Cookies are also used in regard to a website remembering your password—but your passwords are not stored within the cookie. The cookie simply tells the website that you’re a return user with a certain ID, and then the website fetches your stored login information and populates it.

This means that hackers can’t steal your password directly from the cookie. Although if you log into public Wi-Fi and access a website that remembers your password via a cookie, there is a chance that a hacker with some serious code skills could hack your cookie and use it to fool that website into thinking it’s you. They couldn’t get your password directly from the cookie, but they could use it as a sort of disguise to fool the website into populating your saved login information. So, in short, using cookies to log into websites more quickly is usually fine as long as you’re always doing so on a safe and protected network.

What is a cache?

A cache is a stored version of a web page that logs within your browser to help it load the page or app more quickly the next time you visit or use it. Most of the time this isn’t something you need to worry about if you’re just casually using the web. But if you’re working on updating a website and you’re having trouble seeing your changes reflected in the live version of the site, it’s likely because your browser is still serving up the cached version of the page rather than the new one. You can solve this by clearing your cache in your browser history. How you do that varies depending on which browser you have, but you can usually Google how to do it or go to Help and type in “Cache.”

What is an address bar?

An address bar is what appears at the top of your browser (or sometimes at the bottom if you’re on a mobile phone). It’s where the URL of the internet page you’re currently viewing or interacting with is located. If you’d like to visit a different site, you can simply put a different URL in the address bar. As you move through different web pages online, the URL in the address bar will automatically update. If you want to save or share a link to the website or web page that you’re currently viewing, you can copy and paste what’s in the address bar.

Understanding websites

What is a URL?

URL stands for uniform resource locator, which refers to an address that you use to access a particular website or web page. It’s what appears in the top address bar of your browser. Every page on the internet has a unique URL. People also commonly refer to URLs as websites, although they have slightly different meanings. To help illustrate the difference, think of a website as the apartment building and a URL as the individual apartments. For example, if you wanted to buy cookies at cookies.com (this is not a real website), then “cookies.com” is the website and URL for the home page. If you wanted chocolate cookies specifically, then you’d go to the URL “cookies.com/chocolate.” All URLs on the “cookies.com” website will include “cookies.com.”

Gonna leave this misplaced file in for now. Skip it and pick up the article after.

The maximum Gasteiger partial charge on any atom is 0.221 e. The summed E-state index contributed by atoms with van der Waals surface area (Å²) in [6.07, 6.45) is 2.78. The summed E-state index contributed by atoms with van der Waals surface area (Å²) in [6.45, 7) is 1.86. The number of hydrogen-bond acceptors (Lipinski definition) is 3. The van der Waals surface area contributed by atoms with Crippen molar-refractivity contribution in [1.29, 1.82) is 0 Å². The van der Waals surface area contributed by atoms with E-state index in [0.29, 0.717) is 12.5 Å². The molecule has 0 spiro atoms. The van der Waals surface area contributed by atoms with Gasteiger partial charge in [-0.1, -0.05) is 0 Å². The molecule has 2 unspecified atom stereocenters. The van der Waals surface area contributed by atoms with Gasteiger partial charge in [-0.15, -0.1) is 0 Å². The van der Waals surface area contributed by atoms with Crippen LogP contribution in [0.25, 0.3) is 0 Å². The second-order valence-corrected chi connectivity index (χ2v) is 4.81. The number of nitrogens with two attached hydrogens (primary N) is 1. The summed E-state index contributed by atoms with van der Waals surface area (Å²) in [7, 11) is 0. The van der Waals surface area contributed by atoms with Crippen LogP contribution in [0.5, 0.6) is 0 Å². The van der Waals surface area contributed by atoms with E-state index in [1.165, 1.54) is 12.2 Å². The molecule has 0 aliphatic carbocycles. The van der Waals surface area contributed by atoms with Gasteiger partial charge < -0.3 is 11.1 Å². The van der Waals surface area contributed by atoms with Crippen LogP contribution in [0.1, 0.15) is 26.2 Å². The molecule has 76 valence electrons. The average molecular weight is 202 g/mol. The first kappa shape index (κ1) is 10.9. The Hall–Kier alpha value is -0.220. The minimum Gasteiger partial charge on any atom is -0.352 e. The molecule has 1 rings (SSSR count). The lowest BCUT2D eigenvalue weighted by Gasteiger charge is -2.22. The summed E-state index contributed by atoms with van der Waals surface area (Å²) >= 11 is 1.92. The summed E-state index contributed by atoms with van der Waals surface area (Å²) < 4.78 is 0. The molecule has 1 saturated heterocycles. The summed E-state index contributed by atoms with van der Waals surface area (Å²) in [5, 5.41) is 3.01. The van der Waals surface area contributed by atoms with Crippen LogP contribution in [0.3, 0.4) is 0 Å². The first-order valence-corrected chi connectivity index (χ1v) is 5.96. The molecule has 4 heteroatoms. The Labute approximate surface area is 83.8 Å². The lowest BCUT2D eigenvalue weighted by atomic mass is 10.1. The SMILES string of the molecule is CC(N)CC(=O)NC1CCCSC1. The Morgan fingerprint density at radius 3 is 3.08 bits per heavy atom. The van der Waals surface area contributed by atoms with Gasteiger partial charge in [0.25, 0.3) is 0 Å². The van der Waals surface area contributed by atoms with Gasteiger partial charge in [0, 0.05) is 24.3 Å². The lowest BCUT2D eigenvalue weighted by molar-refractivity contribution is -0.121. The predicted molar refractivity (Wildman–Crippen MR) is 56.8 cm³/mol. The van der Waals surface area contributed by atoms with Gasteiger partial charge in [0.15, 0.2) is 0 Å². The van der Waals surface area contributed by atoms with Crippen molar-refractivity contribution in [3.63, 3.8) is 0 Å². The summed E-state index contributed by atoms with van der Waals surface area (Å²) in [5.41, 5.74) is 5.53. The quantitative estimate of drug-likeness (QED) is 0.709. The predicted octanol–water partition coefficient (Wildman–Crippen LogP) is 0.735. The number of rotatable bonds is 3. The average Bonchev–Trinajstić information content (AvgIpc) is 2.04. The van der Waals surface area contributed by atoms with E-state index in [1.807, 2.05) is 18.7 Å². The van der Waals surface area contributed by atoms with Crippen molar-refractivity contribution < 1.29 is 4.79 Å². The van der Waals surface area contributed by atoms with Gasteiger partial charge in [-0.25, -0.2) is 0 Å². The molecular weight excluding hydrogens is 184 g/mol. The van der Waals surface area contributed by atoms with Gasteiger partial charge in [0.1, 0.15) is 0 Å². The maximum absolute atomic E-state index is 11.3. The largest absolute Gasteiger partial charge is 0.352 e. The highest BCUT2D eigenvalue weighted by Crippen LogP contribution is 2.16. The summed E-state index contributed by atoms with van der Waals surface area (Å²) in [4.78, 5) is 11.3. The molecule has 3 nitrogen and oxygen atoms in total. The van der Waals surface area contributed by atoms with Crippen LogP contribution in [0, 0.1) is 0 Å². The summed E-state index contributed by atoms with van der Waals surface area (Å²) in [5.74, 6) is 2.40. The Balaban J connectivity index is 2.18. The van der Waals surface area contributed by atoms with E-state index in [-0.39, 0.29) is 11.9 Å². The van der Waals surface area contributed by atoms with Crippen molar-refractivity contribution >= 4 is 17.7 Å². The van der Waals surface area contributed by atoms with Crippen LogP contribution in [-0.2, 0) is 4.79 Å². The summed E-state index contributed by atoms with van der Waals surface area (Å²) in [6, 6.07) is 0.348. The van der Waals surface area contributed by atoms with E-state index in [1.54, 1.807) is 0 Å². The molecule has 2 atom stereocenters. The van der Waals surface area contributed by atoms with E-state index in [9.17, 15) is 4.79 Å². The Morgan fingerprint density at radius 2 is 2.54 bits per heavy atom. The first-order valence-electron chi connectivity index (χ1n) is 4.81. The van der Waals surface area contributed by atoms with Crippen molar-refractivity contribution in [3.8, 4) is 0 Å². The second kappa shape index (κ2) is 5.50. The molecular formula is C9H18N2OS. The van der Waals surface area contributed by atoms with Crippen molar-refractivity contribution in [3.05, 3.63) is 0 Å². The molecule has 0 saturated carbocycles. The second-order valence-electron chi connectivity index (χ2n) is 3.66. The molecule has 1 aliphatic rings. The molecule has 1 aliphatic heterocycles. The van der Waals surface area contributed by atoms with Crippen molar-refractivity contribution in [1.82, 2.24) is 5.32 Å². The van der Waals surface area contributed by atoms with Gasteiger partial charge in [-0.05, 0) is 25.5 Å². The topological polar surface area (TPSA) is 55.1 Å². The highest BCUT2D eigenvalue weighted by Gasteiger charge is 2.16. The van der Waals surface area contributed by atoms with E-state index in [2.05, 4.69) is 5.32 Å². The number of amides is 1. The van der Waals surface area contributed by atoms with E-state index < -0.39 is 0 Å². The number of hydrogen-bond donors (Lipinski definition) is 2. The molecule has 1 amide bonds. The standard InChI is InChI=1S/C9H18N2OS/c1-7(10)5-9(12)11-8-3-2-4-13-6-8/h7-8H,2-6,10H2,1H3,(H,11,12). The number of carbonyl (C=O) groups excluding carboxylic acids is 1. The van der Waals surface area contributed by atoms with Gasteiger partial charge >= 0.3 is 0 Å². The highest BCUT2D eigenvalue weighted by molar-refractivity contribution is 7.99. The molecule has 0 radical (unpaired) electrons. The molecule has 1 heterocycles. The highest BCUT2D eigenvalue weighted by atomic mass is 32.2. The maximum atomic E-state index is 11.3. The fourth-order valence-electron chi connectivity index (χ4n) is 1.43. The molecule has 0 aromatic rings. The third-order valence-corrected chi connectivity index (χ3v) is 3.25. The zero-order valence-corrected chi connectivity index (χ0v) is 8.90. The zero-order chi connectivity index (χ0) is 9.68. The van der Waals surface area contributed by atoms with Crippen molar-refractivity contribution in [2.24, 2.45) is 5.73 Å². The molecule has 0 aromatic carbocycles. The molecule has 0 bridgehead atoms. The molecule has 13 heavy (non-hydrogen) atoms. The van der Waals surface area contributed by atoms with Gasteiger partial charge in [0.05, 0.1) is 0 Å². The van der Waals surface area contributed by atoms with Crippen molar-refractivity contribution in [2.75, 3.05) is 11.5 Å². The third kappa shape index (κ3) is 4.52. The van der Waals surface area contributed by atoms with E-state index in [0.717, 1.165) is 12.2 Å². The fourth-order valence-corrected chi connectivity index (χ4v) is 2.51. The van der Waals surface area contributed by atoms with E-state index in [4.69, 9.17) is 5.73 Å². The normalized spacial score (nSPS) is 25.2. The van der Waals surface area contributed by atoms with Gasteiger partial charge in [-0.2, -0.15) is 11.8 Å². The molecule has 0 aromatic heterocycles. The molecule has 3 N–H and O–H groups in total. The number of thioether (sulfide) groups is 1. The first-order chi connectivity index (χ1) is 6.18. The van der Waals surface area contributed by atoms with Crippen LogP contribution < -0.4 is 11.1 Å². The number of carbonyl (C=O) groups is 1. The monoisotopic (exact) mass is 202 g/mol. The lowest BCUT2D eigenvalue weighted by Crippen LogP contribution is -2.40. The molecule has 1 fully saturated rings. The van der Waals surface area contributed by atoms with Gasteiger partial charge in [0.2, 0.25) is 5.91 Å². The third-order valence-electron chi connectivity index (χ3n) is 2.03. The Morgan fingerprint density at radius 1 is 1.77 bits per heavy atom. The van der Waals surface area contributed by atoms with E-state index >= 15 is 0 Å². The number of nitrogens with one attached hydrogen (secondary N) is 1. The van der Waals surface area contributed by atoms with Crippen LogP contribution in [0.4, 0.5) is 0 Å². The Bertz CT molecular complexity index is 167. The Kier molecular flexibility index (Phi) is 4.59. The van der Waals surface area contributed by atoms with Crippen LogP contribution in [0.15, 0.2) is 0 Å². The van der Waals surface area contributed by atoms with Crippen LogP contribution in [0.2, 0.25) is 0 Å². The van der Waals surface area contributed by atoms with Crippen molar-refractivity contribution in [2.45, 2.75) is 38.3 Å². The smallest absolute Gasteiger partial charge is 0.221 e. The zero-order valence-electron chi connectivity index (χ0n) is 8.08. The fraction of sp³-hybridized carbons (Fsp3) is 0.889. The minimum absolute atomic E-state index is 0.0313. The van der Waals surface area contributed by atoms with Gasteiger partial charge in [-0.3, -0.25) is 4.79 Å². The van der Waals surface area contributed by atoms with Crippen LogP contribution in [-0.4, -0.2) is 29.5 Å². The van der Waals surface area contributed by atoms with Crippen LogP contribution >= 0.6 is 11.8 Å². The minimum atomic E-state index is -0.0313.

What is a domain?

The domain is the portion of the URL that doesn’t change no matter which pages on the website you visit. While many people use “URL” and “website” interchangeably, as mentioned above, it’s actually more correct to use “domain” and “website” interchangeably. For example, to return to the “cookies.com” example, “cookies.com” would be the domain for that site because it’s always a part of every URL within it. Domains are usually the most straightforward or catchy part of the URL because they are also the most important part to remember.

What's the difference between http vs. https?

Both “http” and “https” are internet protocols that different websites use to communicate. Understanding what an internet protocol is will not be as helpful to you as understanding the difference in experience between these two protocols. Although they both do the same thing on the internet, the difference with “https” is that it’s encrypted, which makes it a much safer experience.

Most reputable websites now use “https,” although you might occasionally come across a site that still uses only “http.” You can check by clicking on your address bar and looking closely at the very first part of the URL that appears there. If you’re on a site that’s asking for your personal or financial information but isn’t using “https,” you should not use that website. Your information could potentially be compromised since the site isn’t following best-known security measures by using “https” across all its URLs. Learn more about how to stay safe on the internet.

What does "www" stand for?

The “www” that you often see toward the beginning of every URL stands for “Word Wide Web.” The World Wide Web is slightly different than the internet. The World Wide Web is essentially a web of web pages that are connected and that you can get to via the internet. You can think of the World Wide Web as the highway system and signs, and the internet as the actual road you have to travel to get to the destinations on the signs.

As web browsers continue to advance, it’s now a common misconception that you need to include the “www” in order to access the web page. Try typing in a URL, leave out the “www,” press enter, and see what happens. Spoiler alert: you’ll still be directed to the web page you want to visit, just as long as you entered the rest of the URL correctly.

Speedy surfing

What is a good internet speed?

A good internet speed is a download speed that’s faster than 25 Mbps and an upload speed that’s faster than 3 Mbps, which are both the FCC’s (Federal Communication Commission) definition of broadband. However, what a good internet speed is for you and your household depends on how often you use the internet in your home and who uses it. For example, 25 Mbps for two people working from home might get a little dicey—especially during Zoom meetings. But 25 Mbps might be just right for the person who lives alone but works in an office and just needs the internet to stream shows every night.